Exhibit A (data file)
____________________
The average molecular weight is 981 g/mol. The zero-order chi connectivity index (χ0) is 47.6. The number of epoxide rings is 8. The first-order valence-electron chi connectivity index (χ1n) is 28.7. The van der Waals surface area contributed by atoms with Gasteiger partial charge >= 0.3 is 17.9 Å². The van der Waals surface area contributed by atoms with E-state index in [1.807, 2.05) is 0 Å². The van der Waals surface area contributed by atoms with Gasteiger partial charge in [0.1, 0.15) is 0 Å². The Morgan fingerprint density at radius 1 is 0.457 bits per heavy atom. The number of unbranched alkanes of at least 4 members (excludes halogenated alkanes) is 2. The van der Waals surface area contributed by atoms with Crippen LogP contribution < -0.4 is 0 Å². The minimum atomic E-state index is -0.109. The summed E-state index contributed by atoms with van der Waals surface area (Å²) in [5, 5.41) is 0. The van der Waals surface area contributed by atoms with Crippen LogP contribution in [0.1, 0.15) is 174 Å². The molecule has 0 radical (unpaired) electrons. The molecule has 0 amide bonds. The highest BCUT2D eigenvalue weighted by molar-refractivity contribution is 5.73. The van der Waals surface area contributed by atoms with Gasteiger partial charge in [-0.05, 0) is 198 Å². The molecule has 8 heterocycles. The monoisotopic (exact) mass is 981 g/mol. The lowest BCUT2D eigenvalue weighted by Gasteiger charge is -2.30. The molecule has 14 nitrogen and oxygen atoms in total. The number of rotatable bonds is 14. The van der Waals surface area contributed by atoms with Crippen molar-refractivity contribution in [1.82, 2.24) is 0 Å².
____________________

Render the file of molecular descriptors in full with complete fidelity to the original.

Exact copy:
The average molecular weight is 981 g/mol. The zero-order chi connectivity index (χ0) is 47.6. The number of epoxide rings is 8. The first-order valence-electron chi connectivity index (χ1n) is 28.7. The van der Waals surface area contributed by atoms with Gasteiger partial charge >= 0.3 is 17.9 Å². The van der Waals surface area contributed by atoms with E-state index in [1.807, 2.05) is 0 Å². The van der Waals surface area contributed by atoms with Gasteiger partial charge in [0.1, 0.15) is 0 Å². The Morgan fingerprint density at radius 1 is 0.457 bits per heavy atom. The number of unbranched alkanes of at least 4 members (excludes halogenated alkanes) is 2. The van der Waals surface area contributed by atoms with Crippen LogP contribution < -0.4 is 0 Å². The minimum atomic E-state index is -0.109. The summed E-state index contributed by atoms with van der Waals surface area (Å²) in [5, 5.41) is 0. The van der Waals surface area contributed by atoms with Crippen LogP contribution in [0.1, 0.15) is 174 Å². The molecule has 0 radical (unpaired) electrons. The molecule has 0 amide bonds. The highest BCUT2D eigenvalue weighted by molar-refractivity contribution is 5.73. The van der Waals surface area contributed by atoms with Gasteiger partial charge in [-0.05, 0) is 198 Å². The molecule has 8 heterocycles. The monoisotopic (exact) mass is 981 g/mol. The lowest BCUT2D eigenvalue weighted by Gasteiger charge is -2.30. The molecule has 14 nitrogen and oxygen atoms in total. The number of rotatable bonds is 14. The van der Waals surface area contributed by atoms with Crippen molar-refractivity contribution in [1.82, 2.24) is 0 Å².